|David Kirschtel, left, Ankie Spitzer, Ilana Romano, and Steve Gold, right, present IOC President Jacques Rogge with the petition. Delegation member Micki Leader took the picture.|
Last Friday night, I did something I had not done in a very long time on that day of the week. I watched television.
I wanted to see for myself what NBC sports anchor Bob Costas was going to do when the Israeli team marched in with the other delegations, so I turned on the television before I lit candles. In mid-July Costas had told The Hollywood Reporter that he would hold his own protest to commemorate the Israelis who had been murdered by Palestinian terrorists at the 1972 Munich Olympiad if the International Olympic Committee would not.
At that point, we all still felt there was a sliver of a chance that the IOC and its president, Jacques Rogge, would do the right thing and reverse nearly 40 years of refusal. That’s how long Ankie Spitzer and Ilana Romano, the widows of two of those Israelis, have been asking, on behalf of all the Munich 11 families, what if anything the IOC would do to remember their dead.
Of course, there was no surprise. The IOC did not suddenly halt the Danny Boyle spectacle for silent commemoration. To his credit, when the Israeli team marched in, Costas did speak about what happened to the Israelis in 1972, and that the IOC has refused to grant any kind of commemoration during the opening ceremony. Still, he stopped short of protest.
Private off-site commemorations are poor substitutes. As Spitzer says, the Israelis who died were not “accidental tourists.” They came to the Olympics to compete. They were there for the same purpose as thousands of other athletes who went home on their own two feet. What happened to the Israelis – taken hostage, tortured, then brutally murdered during a botched German rescue attempt – took place during the games, under IOC watch and (lack of) protection.
The XXX Olympiad that opened in London on Friday is on the 40th anniversary of the Munich massacre and the 10th one to take place since members of the terrorist group Black September breached the Olympic fence and broke into 31 Connollystrasse, where the Israelis slept.
What was different this time was that the widows were not alone in demanding recognition. The world was there with them. And the only reason anyone else cared this time around was because of Rockland County’s JCC.
I’m not someone who usually bursts with pride or is particularly effusive with praise, but I cannot tell you how amazed I’ve been. No one ever imagined two years ago that this small JCC could turn a 40-year-old cause into an international issue. But JCC Rockland truly became, as the prophet Isaiah said of our people, “a light unto the nations.”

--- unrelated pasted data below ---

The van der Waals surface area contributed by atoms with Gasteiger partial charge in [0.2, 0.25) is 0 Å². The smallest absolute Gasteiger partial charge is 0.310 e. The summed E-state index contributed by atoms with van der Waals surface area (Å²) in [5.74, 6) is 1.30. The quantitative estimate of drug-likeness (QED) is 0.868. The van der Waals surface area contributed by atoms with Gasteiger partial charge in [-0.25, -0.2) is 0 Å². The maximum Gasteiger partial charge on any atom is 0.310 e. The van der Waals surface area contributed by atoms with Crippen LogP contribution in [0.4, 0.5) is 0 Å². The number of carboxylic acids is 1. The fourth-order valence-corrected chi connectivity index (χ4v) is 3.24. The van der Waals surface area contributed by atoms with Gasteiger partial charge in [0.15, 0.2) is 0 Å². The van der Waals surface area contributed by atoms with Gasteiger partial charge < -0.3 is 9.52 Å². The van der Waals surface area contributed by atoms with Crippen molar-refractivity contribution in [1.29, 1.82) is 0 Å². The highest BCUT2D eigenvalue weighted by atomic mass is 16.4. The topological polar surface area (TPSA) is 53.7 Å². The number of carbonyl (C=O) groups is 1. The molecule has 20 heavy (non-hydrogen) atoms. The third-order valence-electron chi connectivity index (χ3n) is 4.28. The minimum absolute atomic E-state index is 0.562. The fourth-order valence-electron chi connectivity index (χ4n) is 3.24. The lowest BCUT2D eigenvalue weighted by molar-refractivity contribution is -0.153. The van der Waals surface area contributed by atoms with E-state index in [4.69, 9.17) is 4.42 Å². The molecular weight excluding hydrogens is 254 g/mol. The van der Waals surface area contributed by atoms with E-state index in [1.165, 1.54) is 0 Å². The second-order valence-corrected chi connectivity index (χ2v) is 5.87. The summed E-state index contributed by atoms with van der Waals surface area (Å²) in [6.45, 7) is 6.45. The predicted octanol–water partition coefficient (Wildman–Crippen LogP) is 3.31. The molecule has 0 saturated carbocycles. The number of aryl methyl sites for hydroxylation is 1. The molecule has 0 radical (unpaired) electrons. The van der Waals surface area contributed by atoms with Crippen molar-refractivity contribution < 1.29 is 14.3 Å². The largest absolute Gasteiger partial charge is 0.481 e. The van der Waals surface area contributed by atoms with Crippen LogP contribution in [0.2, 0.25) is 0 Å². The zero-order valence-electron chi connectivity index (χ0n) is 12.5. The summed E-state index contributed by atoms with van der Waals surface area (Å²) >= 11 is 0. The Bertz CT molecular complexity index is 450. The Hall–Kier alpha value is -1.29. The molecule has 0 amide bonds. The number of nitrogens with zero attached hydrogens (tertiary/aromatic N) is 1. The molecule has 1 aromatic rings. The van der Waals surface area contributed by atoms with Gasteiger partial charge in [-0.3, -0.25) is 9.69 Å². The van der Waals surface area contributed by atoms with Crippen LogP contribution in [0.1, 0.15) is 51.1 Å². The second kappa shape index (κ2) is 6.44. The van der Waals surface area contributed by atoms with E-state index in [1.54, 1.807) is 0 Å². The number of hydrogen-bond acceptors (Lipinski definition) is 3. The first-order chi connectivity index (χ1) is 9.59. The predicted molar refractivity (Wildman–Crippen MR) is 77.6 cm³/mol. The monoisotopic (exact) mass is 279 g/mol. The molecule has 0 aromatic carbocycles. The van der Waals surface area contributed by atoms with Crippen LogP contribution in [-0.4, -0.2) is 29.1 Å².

As editor of The Rockland Jewish Federation Reporter (now closed, but soon to be replaced by The Rockland Jewish Standard), I have been writing about this ever since David Kirschtel, the JCC’s chief executive officer, contacted Anouk Spitzer, who was only two months old when her father, Israeli fencing coach Andrei Spitzer, was murdered. This month, the JCC will host the Maccabi Games. While every JCC that hosts the games does something to commemorate the murdered Israelis during its opening ceremony, JCC Rockland’s board of directors wanted to dedicate its games to the memory of these athletes.
Anouk Spitzer passed the request along to her mother, Ankie, who was so impressed with the JCC’s interest that she has visited Rockland County twice. She plans to return for the opening ceremony of the Maccabi games on Aug. 12. Of course, at these games there will be a minute of silence.
For the longest time, this story was local, and it was mine. It took an online petition, which the JCC launched with Ankie in mid-April and that now has more than 111,000 supporters in more than 150 countries, followed rapidly with a story and an editorial in The Jewish Standard, to make any media outside this area pay attention to the 40th anniversary of the massacre and the pathetic wrong the IOC persists in maintaining. It was hard to see “my story” leave my hands, but I was glad the issue finally was getting its due. Today, if you google “Munich Olympics” and “petition,” you get more than 107,000 hits. Everyone from the Times of India to the Los Angeles Times has written about it, including nearly every Jewish press outlet in Israel, Great Britain, and the United States. Politicians from across the globe, including President Barack Obama, have fallen over themselves supporting it.
Two days prior to the Olympic opening, the two widows, Ankie Spitzer and Ilana Romano, together with the JCC’s Kirschtel, past president Steve Gold, and board member Micki Leader presented the petition to the IOC president. He again refused the request. In the face of that rejection, it was hard to keep in perspective how far they and the cause had come.
The poet Robert Browning once wrote, “Ah, but a man’s reach should exceed his grasp,/ Or what’s a heaven for?” JCC Rockland may not have touched heaven, but surely this small Jewish community center, in New York’s smallest county, reminds us that if we just imagine that we can go beyond the ordinary, we really can achieve the extraordinary.
Marla Cohen is associate editor of The Jewish Standard and editor of The Rockland Jewish Standard.